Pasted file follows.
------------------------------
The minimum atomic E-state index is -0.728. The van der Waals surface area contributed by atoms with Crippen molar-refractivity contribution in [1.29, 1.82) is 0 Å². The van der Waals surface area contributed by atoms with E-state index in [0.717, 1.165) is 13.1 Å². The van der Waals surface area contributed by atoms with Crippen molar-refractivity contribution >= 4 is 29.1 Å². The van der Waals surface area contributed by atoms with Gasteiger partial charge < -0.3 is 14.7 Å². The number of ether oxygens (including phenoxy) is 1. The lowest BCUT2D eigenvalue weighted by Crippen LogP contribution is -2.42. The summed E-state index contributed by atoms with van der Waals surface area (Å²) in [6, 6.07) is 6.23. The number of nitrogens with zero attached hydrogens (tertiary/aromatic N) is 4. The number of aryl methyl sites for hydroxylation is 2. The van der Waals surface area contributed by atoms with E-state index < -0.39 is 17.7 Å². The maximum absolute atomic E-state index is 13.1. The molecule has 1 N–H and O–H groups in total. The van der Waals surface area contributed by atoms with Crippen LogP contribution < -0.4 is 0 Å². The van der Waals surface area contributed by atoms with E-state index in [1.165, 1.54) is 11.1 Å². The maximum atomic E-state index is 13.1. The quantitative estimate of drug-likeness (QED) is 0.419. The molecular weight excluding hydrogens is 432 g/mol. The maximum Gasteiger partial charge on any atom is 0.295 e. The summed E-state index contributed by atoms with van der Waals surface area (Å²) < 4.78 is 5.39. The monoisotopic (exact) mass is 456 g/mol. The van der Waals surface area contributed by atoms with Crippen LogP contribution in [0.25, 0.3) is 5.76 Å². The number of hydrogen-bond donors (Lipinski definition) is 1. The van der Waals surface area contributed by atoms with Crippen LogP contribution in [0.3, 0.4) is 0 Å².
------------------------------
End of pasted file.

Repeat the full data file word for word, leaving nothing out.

The minimum atomic E-state index is -0.728. The van der Waals surface area contributed by atoms with Crippen molar-refractivity contribution in [1.29, 1.82) is 0 Å². The van der Waals surface area contributed by atoms with E-state index in [0.717, 1.165) is 13.1 Å². The van der Waals surface area contributed by atoms with Crippen molar-refractivity contribution >= 4 is 29.1 Å². The van der Waals surface area contributed by atoms with Gasteiger partial charge < -0.3 is 14.7 Å². The number of ether oxygens (including phenoxy) is 1. The lowest BCUT2D eigenvalue weighted by Crippen LogP contribution is -2.42. The summed E-state index contributed by atoms with van der Waals surface area (Å²) in [6, 6.07) is 6.23. The number of nitrogens with zero attached hydrogens (tertiary/aromatic N) is 4. The number of aryl methyl sites for hydroxylation is 2. The van der Waals surface area contributed by atoms with E-state index < -0.39 is 17.7 Å². The maximum absolute atomic E-state index is 13.1. The molecule has 1 N–H and O–H groups in total. The van der Waals surface area contributed by atoms with Crippen LogP contribution < -0.4 is 0 Å². The van der Waals surface area contributed by atoms with E-state index in [1.165, 1.54) is 11.1 Å². The maximum atomic E-state index is 13.1. The quantitative estimate of drug-likeness (QED) is 0.419. The molecular weight excluding hydrogens is 432 g/mol. The maximum Gasteiger partial charge on any atom is 0.295 e. The summed E-state index contributed by atoms with van der Waals surface area (Å²) < 4.78 is 5.39. The monoisotopic (exact) mass is 456 g/mol. The van der Waals surface area contributed by atoms with Crippen LogP contribution in [0.25, 0.3) is 5.76 Å². The number of hydrogen-bond donors (Lipinski definition) is 1. The van der Waals surface area contributed by atoms with Crippen LogP contribution in [0.3, 0.4) is 0 Å².